As it turns out, it's entirely possible to guide the behavior of the back-end block forms and other elements. In the VHAF site I insert an EDIT link into a sidebar block on the home page, and after the block is edited it redirects back to the page. This is not inline (which is overrated) but it begins to show what is possible. Drupal also has a simple hook to create a block. This can easily be customized through a module so that its visible location is pre-set, including both the path filter and the region name.

If needed, an intermediate path can be used which converts the block's page, region, and delta into a particular block id to edit. This can be done using the existing url alias system.

The only thing left to do is to provide regions where blocks can go in the main content area. Then everything is done as blocks, and just using the existing block system you can add piles of content to any page region. On larger sites, the number of blocks would become quickly unwieldy to manage from the Blocks interface, so it would become necessary to provide all the content editing controls on each page, in context, which is what GS CMS does well. If overview lists are needed, those can be implemented easily as well.

This kind of content management sounds fine with static content blocks and PHP blocks, but what about more complex things like News and Event lists? These GS CMS entities are the same concept as Drupal Views. So it makes sense that the Views API provides the answer. To start with, create a set of basic view blocks, one for each content type. These will be used as templates for new blocks. Now when the admin wants to add a new event list to the page, you present the form which clones the view and allows some basic customization. When the view is created, the block starts out invisible and unassigned. So as an additional step the view's block would have to enabled and set to appear in the proper place.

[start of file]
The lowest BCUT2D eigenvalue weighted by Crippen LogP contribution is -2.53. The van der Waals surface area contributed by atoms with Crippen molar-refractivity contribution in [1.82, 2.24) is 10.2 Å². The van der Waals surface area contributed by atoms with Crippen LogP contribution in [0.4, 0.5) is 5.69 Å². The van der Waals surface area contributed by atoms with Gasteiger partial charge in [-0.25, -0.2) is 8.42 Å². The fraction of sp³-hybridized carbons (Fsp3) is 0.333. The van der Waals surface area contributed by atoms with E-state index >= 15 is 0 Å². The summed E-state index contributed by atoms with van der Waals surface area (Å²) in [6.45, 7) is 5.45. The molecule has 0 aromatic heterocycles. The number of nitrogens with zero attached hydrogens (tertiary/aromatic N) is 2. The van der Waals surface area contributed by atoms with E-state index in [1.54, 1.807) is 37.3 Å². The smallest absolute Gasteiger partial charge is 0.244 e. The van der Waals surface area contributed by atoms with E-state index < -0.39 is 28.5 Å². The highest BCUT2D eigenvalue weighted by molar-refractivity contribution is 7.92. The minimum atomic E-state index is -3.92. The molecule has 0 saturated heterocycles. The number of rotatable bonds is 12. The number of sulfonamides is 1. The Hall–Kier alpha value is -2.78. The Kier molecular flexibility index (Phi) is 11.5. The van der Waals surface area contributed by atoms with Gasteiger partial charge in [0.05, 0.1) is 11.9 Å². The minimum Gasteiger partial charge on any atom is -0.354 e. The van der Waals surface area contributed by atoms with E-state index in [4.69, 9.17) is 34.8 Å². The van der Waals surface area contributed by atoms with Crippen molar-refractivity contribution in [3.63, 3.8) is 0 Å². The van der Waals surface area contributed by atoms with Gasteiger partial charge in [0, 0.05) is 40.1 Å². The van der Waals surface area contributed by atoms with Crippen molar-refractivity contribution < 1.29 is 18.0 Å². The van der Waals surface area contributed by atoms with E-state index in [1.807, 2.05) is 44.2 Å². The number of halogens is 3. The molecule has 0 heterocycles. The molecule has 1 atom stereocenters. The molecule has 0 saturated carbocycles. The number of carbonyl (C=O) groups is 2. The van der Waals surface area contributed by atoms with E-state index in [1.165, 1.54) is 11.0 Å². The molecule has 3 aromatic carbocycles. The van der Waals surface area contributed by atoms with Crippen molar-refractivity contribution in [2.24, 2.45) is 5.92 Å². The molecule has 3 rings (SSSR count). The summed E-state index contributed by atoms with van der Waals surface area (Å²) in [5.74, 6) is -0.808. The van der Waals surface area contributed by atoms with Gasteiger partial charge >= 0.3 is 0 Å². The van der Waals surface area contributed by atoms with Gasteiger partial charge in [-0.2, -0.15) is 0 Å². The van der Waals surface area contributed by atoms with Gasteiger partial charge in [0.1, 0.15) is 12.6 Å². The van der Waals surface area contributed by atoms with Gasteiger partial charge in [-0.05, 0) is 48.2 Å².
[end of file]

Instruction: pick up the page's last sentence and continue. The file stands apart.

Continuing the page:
The last thing needed to make this more like GS CMS is to change the way pages are defined. Either make the Body always blank for the "Page" content type or call it a static heading - a safe piece of content that no admin can remove without having page editing permission. Another possibility is to use the page's Body field as a place to provide a page summary, a feature of GS CMS that's used for SEO, RSS, and META tags.

What about other kinds of custom blocks? Does every new piece of content require the addition of yet another block to the back-end interface? In fact, no. Perhaps none of these things do. Instead you have smart blocks that use custom parameters associated with a given path. These are used to produce content of the desired type. So for example, you have a single "event list" block that displays an event list view, passing it parameters. When that type of block is added to your page, you simply add another instance of the block to a list. It's an interesting possibility, to invoke blocks programmatically, but doable.

Another crazy possibility is to implement everything as nodes and just let every page region be a view that displays these nodes. How do the nodes work? For basic content they work like normal nodes, but for an event list the node actually wraps a view. It has a set of custom parameters which can be added with good old CCK, but the underlying display logic actually invokes a base view, again passing it parameters which are derived from the node form. The node-to-view connection happens at some point in the theming process, of all places. The node needs to invoke a view and get it to do all its fetching, hooking, etc, and finally get it totally themed.

So what about these views - one per page region and that many per page? That could also get unwieldy. Can views be synthesized? At the lowest level you could just build it all in PHP straight to the database. But that's not why we use Drupal. I don't think it needs to get lower than the node level, because at center the most atomic thing being displayed is a node. One or more in a given region, and that's all. A news or event list presents a special challenge, because it's nice to be able to use existing apparatus to show them. These are things keyed by date, limited in number, perhaps having a pager, and are perfect for views...

All this bears some experimentation!

UPDATE: See the Panels module for a decent - but perhaps not client-friendly - interface. http://drupal.org/project/panels